Study: Plastic Packaging Enables Significant Energy and Greenhouse Gas Savings in U.S., Canada

WASHINGTON, DC--(Marketwired - Mar 3, 2014) -  A new study has determined that six major categories of plastic packaging help to significantly reduce energy use and greenhouse gas emissions compared to packaging alternatives made with other materials. The study, "Impact of Plastics Packaging on Life Cycle Energy Consumption & Greenhouse Gas Emissions in the United States and Canada," provides a transparent, detailed life cycle assessment that quantifies the energy and climate benefits of using various types of everyday plastic packaging compared to alternatives.

Prepared by Franklin Associates for the American Chemistry Council (ACC) and the Canadian Plastics Industry Association, the study assessed the energy requirements and greenhouse gas emissions of six general categories of plastic packaging produced and sold in the United States and Canada. These include caps and closures, beverage containers, other rigid containers, carrier (or shopping) bags, stretch/shrink wrap, and other flexible packaging.

"We all know that plastic packaging plays a critical role in protecting and preserving everything from groceries to high-end electronics. This study demonstrates that plastic packaging also makes a significant contribution to sustainability by dramatically reducing energy use and lowering greenhouse gas emissions," said Steve Russell, vice president of ACC's Plastics Division.

Study authors used life cycle assessment (LCA) methodology to compare current amounts of various plastic packaging products to packaging made with alternative materials. The findings were striking. 

The assessment found that for the baseline year 2010, replacing all plastic packaging with non-plastic alternatives for these six types of packaging in the United States would:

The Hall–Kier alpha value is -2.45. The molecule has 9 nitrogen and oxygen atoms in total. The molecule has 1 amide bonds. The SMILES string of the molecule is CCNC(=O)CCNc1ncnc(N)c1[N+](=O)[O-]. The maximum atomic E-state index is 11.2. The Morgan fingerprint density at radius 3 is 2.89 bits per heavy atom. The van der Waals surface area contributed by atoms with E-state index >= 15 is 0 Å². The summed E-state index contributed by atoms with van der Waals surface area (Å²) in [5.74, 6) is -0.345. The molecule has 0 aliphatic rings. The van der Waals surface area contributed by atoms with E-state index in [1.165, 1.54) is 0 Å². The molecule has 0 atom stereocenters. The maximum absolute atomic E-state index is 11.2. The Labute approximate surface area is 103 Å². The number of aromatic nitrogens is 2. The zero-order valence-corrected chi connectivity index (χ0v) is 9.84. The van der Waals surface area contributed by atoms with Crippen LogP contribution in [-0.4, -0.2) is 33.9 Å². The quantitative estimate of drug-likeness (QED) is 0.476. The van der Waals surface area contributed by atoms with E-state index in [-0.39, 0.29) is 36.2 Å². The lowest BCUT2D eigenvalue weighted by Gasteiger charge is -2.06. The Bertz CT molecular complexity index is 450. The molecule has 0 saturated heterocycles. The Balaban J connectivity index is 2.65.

• require 4.5 times as much packaging material by weight, increasing the amount of packaging used in the U.S. by nearly 55 million tons (110 billion pounds);

  • increase energy use by 80 percent -- equivalent to the energy from 91 oil supertankers; and

  • result in 130 percent more global warming potential -- equivalent to adding 15.7 million more cars to our roads.

Similar calculations are available for the Canadian market.

"The 'Four Rs' -- reduce, reuse, recycle, and recover -- are so important for understanding, measuring and improving sustainability," continued Russell. "This study shows the enormous benefits that reducing or optimizing a package design at the beginning of the process can have throughout its entire life cycle."

"In addition, America's plastics makers are working to enhance plastics' environmental performance after use by increasing recycling and recovery while supporting efforts to prevent litter," Russell said.

The comprehensive study contains more than 50 tables and 16 charts and illustrations, and it examines each of the major life cycle stages for packaging: raw material production, packaging fabrication, distribution transport, postconsumer disposal, and recycling.

The full report is available here. Related graphics are also available:

Infographic: How Plastics Can Help Enhance a Package's Environmental Performance

Data Charts: Common Plastics Packaging Helps Reduce Package Weight, Energy Use and GHG Emissions in U.S.

The American Chemistry Council (ACC) represents the leading companies engaged in the business of chemistry. ACC members apply the science of chemistry to make innovative products and services that make people's lives better, healthier and safer. ACC is committed to improved environmental, health and safety performance through Responsible Care®, common sense advocacy designed to address major public policy issues, and health and environmental research and product testing. The business of chemistry is a $770 billion enterprise and a key element of the nation's economy. It is one of the nation's largest exporters, accounting for twelve percent of all U.S. exports. Chemistry companies are among the largest investors in research and development. Safety and security have always been primary concerns of ACC members, and they have intensified their efforts, working closely with government agencies to improve security and to defend against any threat to the nation's critical infrastructure.

Contact Information:

Allyson Wilson
(202) 249-6623